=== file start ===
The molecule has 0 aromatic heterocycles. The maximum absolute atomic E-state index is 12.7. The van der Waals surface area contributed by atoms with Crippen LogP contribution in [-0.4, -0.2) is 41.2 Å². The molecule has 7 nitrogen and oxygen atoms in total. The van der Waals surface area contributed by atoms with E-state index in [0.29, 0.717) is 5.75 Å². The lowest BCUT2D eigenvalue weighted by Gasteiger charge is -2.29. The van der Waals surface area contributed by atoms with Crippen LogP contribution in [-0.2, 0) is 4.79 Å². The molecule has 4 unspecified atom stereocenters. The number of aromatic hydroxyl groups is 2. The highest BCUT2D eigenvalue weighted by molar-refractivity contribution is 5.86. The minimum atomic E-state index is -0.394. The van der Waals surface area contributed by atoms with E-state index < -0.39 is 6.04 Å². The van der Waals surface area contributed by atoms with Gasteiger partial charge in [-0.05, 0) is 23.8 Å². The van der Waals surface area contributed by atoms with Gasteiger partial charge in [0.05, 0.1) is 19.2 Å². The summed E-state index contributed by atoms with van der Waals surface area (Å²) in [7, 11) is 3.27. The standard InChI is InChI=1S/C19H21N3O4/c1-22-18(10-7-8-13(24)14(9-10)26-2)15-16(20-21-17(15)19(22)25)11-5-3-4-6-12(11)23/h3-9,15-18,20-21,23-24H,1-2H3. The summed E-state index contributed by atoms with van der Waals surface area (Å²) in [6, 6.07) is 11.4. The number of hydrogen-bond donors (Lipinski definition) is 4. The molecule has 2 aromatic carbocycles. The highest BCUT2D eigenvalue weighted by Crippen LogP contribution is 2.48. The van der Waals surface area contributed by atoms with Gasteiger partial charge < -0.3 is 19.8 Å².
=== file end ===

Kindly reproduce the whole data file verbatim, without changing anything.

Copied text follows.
The molecule has 0 aromatic heterocycles. The maximum absolute atomic E-state index is 12.7. The van der Waals surface area contributed by atoms with Crippen LogP contribution in [-0.4, -0.2) is 41.2 Å². The molecule has 7 nitrogen and oxygen atoms in total. The van der Waals surface area contributed by atoms with E-state index in [0.29, 0.717) is 5.75 Å². The lowest BCUT2D eigenvalue weighted by Gasteiger charge is -2.29. The van der Waals surface area contributed by atoms with Crippen LogP contribution in [-0.2, 0) is 4.79 Å². The molecule has 4 unspecified atom stereocenters. The number of aromatic hydroxyl groups is 2. The highest BCUT2D eigenvalue weighted by molar-refractivity contribution is 5.86. The minimum atomic E-state index is -0.394. The van der Waals surface area contributed by atoms with E-state index < -0.39 is 6.04 Å². The van der Waals surface area contributed by atoms with Gasteiger partial charge in [-0.05, 0) is 23.8 Å². The van der Waals surface area contributed by atoms with Gasteiger partial charge in [0.05, 0.1) is 19.2 Å². The summed E-state index contributed by atoms with van der Waals surface area (Å²) in [7, 11) is 3.27. The standard InChI is InChI=1S/C19H21N3O4/c1-22-18(10-7-8-13(24)14(9-10)26-2)15-16(20-21-17(15)19(22)25)11-5-3-4-6-12(11)23/h3-9,15-18,20-21,23-24H,1-2H3. The summed E-state index contributed by atoms with van der Waals surface area (Å²) in [6, 6.07) is 11.4. The number of hydrogen-bond donors (Lipinski definition) is 4. The molecule has 2 aromatic carbocycles. The highest BCUT2D eigenvalue weighted by Crippen LogP contribution is 2.48. The van der Waals surface area contributed by atoms with Gasteiger partial charge < -0.3 is 19.8 Å².